This was mostly done as a combination of writing exercise and planning notes for the trip itself. It's a bit long, and quite dry, but perhaps useful to someone else planning a similar trip, or at the very least good to look over after coming back to see what horrible planning mistakes we've made.
Choosing how to stay and travel
Planning our trip to iceland began when booking the trip; Reservations for the flight, transportation and accomadation came right away.
A few basic ideas were laid out at the beginning, in an attempt to minimize expenses and make the most from our time on the island.
- Vacation from work allowed for 9 days on the island in September.
- We usually like to use as much of our existing gear for trips as possible to keep the cost of the trip relatively low, so rather than just showing up with credit cards and staying in hotels, we camp out, sample some local food but purchase most food at the grocery instead of restaurants, and plan out our own tours.
- Extra baggage on Iceland Air would cost 100$ each way, so despite wanting to use our own gear, it might be cheaper to rent the gear for the duration of our stay.
- After a brief flirtation with motorcycle rental, after seeing the stupendous cost and thinking of the potential for inclement weather, we narrowed our choices to four wheeled rental vehicles that will afford camping, taking care of both transportation and accomadation at once.
- There are main roads and backroads, known as F-roads in Iceland ( F standing for Fjallið, meaning Mountain ). Main roads are said to drivable year-round, while F-roads are closed in winter, along with spring and fall, and always require a 4x4 vehicle. They are unpaved, frequently treacherous crossing rivers and not especially well maintained in the manner of a normal road.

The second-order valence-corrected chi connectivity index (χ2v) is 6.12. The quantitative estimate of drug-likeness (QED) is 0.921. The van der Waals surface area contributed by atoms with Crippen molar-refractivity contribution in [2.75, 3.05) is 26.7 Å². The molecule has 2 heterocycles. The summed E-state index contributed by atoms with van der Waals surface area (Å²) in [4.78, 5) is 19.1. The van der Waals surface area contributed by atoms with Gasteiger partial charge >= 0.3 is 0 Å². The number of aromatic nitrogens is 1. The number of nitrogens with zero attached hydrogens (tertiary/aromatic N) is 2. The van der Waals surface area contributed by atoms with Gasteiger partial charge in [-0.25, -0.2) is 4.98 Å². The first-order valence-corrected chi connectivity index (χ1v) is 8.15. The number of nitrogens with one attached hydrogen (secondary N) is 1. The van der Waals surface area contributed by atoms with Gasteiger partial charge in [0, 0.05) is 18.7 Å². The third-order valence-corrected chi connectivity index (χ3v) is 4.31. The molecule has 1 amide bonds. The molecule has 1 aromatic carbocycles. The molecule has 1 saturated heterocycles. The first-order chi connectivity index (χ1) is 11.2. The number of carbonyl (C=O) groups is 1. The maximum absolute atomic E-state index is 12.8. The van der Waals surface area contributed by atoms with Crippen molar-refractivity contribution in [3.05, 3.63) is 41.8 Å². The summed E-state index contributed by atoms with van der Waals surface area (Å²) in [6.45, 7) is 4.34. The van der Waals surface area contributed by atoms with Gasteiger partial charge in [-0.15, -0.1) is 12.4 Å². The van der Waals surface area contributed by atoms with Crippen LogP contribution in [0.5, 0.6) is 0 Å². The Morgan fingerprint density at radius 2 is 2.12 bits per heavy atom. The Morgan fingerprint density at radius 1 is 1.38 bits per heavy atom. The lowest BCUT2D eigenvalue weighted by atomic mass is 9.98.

With the above in mind, we chose to reserve a 4wd camper. We chose the Dacia Duster 4x4 shown to the right here, which comes with camping equipment for cooking meals, and a pop-up tent attached to the roof rack for sleeping, which makes it adequate for traversing the mountains should we feel the need, and just barely qualifying as a camper.
For a short trip, renting is less expensive than shipping over camping equipment or vehicles.
The mildly offroad capable 4wd camper should keep us out of trouble on any unpaved roads we choose to explore, though might cause us to have to reroute or reject a road entirely if we come upon rivers or deep mud; with no winch, skidplates, and only moderate ground clearance, we're going to err on the side of caution.
This should allow for some exploration into the more interesting highlands before most of the F-roads are closed at the end of September, and let us skip bringing our tents, hammocks, and cooking gear. leaving us to only bring clothing and some specialized gear like camera equipment and personal items.
With how to get around sorted, where we would go, sites to see and places to camp was next.
We first took to Atlas Obscura's Iceland section to get an idea of interesting sites to visit; Iceland is littered with waterfalls, volcanoes, hot springs and scenic valleys. We chose to attempt some of the Golden Circle route, and then proceed to travel counter-clockwise around the island, picking stops a few hours drive apart so that we could spend a bit of time in each area and set up camp for the evening.
Maps.me is a vector style map - it's made up of lines and regions, with the idea that you make routes with it, and it leads you along these lines; This is like the flat street map google maps provides. It's ideal for planning to drive from one point to another, finding an address or directions from one place to the next.
Maps.me showing basic
GPS Kit showing detailed terrain and
GPS Kit on the other hand has rasterized maps, made up of images tiled together. The maps aren't any good for direction routing, but are great for seeing detail that isn't on the roadmaps provided by vector mapping applications like maps.me. The topo maps will show hills, mountains, and give an idea of the terrain around a road. It also has great support for Waypoints and tracks, and allows importing and exporting these to track where you've been travelling, and make notes of points of interest.
I found three sets of coordinates I could load in GPS Kit of particular interest to me, which I provide in GPX format here: